5. A method as defined in any one of claims 1 to 3 wherein the large pipe lining step procedes the small pipe lining step, and the seal composition returning step is performed simultaneously with the completion of the small pipe lining step.
6. A method as defined in any one of claims 1 to 3 wherein a fluid pressure is applied to the back side of the running body (30) as placed in the piping (10) to thereby move the body toward the direction of flow through the piping and cause the body to apply the seal composition to the piping, the running body 30 comprising a plurality of members (32) each symmetrical with respect to a plane perpendicular to the direction of its movement and congruent or approximately congruent with one another, the members (32) being interconnected by a flexible linear member (33).
7. A method as defined in claim 6 wherein the running body (30) comprises spherical members (32).
8. A method as defined in claim 6 wherein the members (32) of the running body (30) are made of an elastic material.
9. A method as defined in claim 8 wherein the members (32) of the running body (30) are made of urethane foam.
Description
BACKGROUND OF THE INVENTION

1. Field of the Invention

The present invention relates to a method of lining pipes for supplying gases, water, etc., especially pipes having branches.

2. Description of the Prior Art

Piping systems comprising a large-diameter pipe (hereinafter referred to as "large pipe") and a small-diameter pipe (hereinafter referred to as "small pipe") are lined usually after the pipes are separated by cutting at the branch point to line them individually. This method requires much labor for the separation and for rejoining the lined pipes and is very inefficient. In view of this, a method has recently been proposed by which the large pipe and the small pipe can be lined efficiently as joined together without separation.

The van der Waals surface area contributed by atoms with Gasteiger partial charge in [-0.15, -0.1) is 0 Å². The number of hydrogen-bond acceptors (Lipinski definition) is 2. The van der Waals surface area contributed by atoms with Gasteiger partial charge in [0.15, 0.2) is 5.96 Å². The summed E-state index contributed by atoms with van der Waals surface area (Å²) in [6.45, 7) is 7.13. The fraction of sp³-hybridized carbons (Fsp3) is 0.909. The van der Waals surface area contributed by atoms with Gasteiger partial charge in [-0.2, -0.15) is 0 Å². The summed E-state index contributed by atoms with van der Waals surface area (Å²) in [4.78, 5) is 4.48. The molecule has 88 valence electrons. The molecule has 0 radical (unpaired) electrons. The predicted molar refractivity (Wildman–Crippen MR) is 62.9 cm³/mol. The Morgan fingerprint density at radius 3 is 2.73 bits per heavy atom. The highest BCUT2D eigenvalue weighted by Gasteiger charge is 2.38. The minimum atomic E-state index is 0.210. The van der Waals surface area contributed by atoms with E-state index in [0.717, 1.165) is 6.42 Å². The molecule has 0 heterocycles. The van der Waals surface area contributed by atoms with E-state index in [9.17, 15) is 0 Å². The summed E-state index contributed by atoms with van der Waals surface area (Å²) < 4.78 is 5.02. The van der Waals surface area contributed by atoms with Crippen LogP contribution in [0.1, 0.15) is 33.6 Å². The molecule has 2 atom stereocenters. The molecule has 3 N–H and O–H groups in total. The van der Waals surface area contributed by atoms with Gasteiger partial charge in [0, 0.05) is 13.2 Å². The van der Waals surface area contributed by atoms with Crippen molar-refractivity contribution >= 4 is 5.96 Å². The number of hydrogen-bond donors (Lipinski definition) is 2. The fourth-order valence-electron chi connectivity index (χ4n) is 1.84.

This method comprises the step of lining a small pipe by causing a small-diameter running body corresponding thereto to run through the pipe, and the step of lining a large pipe by causing a large-diameter running body corresponding thereto to run through the pipe, one of the two steps being performed before the other. However, since the lining or seal composition is partly forced into the small pipe during the large pipe lining step, the method has the problem that the excess of the seal composition must be pushed back and thereafter discharged from the large pipe.

In the case where this method is practiced for a piping including a large number of small pipes as branches, the excesses of the seal composition pushed back or returned will amount to a considerable quantity when combined. Economically it is very disadvantageous to discharge and discard the whole quantity in view of the waste of the composition and the procedure needed for the disposal. Moreover, the seal composition returned from the small pipe at an upstream location is likely to flow into another small pipe at a downstream location. To avoid this problem, there is the need to limit the length of lining which can be formed by a single pass, or the return and discharge of the excess must be repeated. Such an attempt nevertheless inherently imposes a limitation on the improvement of efficiency.